animalculism was, however, limited to the vegetable kingdom. He did not aspire to extend it to the other kingdom. To explain the contradiction which thus appeared between the fecundation of animals and that of plants, he regarded the vegetable ovule as a male organ, and the grain of pollen, producer of the embryo, as a female organ. The announcement of this discovery came like a clap of thunder. It soon had enthusiastic partisans and angry critics. The critics were in the right, the partisans were at fault; but what does it matter now? Schleiden had again given a powerful impulse to the spirit of investigation, and that is the essential thing. His memoir, otherwise, is far from containing anything good or exact."
"Schleiden had disciples who were eager to adopt the doctrine of their master and promulgate it. At the same time, however, Mirbel and Brongniart skillfully guarded their opinions, and Meyen attempted a formal refutation of the new theory. A general and hot contest arose and lasted for more than twenty years, in which all the distinguished botanists of every country became engaged. Amici in 1842 confirmed and extended the previous observations of Mirbel, Spach, and Brongniart. He asserted that he had seen the embryo produced at the expense of a part of the embryonary sac, and this seemed to settle the question against Schleiden. Schleiden, however, hastened quickly to refute Amici's assertion. The great Modenese naturalist returned to the charge with his observations on the orchids. In 1850 the Academy of Amsterdam crowned a work of Schacht, a disciple of Schleiden's, who vigorously defended his master's theory. Tulasne, Hugo Mohl, Brongniart, Ch. Midler, and Hofmeister came forward to oppose it. It gave way and seemed to be dead; then it rose again and renewed the contest. On the 19th of December, 1854, Schacht triumphantly announced to the congress of naturalists, at Berlin, that a young man, Th. Deecke, a partisan, like himself, of Schleiden's doctrine, but more fortunate than he, had succeeded in making a microscopic preparation of Pedicularis sylvatica which was of such a nature as to reduce for ever to silence the adversaries of that theory. This preparation had a great repute. The story was passed around from city to city, but, while Schacht pretended that it was unanswerable, Hugo Mohl declared that he saw nothing conclusive in it. This was the last flickering of the theory of Schleiden. Radekofer published numerous observations against it in 1856, and announced at the same time that Schleiden had himself abandoned the theory which he had put forward. Shortly afterward, Schacht also acknowledged that he had been in error, and the theory, left dead on the battle-field, was buried for good."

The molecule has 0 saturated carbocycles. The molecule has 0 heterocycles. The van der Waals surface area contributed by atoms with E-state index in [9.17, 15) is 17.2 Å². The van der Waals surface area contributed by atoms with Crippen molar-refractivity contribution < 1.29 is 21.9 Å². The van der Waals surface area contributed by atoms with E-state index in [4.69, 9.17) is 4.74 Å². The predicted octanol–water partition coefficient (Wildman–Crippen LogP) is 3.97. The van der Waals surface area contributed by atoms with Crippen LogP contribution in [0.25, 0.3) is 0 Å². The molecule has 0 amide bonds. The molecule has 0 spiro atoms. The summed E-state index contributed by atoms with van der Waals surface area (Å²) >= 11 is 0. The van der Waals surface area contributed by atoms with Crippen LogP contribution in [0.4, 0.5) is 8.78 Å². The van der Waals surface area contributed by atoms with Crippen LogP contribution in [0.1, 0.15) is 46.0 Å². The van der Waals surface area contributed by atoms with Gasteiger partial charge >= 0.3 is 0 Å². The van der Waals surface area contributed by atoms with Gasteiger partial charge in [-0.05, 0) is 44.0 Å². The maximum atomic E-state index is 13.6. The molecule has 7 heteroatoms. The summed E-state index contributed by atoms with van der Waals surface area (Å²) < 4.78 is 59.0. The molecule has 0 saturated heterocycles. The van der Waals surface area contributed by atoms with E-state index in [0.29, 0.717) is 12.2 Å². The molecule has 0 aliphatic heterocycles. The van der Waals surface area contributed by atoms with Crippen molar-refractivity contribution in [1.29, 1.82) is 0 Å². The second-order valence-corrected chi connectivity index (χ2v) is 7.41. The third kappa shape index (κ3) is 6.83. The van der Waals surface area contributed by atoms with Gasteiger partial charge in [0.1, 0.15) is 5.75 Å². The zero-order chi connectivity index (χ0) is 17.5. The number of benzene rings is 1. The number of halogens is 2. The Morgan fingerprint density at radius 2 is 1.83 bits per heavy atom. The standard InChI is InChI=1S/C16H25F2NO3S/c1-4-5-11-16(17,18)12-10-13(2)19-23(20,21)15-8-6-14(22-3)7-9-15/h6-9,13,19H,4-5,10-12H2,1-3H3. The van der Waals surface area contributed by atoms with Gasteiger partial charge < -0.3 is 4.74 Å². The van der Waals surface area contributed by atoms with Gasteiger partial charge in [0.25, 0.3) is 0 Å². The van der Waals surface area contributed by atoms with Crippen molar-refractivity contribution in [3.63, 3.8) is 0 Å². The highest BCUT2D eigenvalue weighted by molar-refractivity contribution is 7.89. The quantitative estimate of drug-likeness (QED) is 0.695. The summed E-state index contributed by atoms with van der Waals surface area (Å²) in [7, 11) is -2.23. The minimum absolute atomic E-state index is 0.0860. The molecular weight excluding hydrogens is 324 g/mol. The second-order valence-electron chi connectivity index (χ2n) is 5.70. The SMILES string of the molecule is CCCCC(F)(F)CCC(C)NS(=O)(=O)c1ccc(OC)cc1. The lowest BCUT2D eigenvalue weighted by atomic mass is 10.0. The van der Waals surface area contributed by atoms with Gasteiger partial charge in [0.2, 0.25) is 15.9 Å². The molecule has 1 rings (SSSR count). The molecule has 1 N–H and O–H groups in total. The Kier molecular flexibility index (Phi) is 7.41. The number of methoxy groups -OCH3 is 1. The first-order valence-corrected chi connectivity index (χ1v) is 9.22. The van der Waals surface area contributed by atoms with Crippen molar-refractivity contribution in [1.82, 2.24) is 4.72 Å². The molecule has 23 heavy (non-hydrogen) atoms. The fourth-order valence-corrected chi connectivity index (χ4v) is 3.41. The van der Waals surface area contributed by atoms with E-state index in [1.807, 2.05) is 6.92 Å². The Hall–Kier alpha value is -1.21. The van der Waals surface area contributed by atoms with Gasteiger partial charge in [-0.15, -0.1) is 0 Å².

With the vitality which Schleiden and his contemporaries had infused into botany a new era was inaugurated for the science. To mark its coming and extend the comprehension of the principles and aspirations. of the new school, were needed a compendious and method-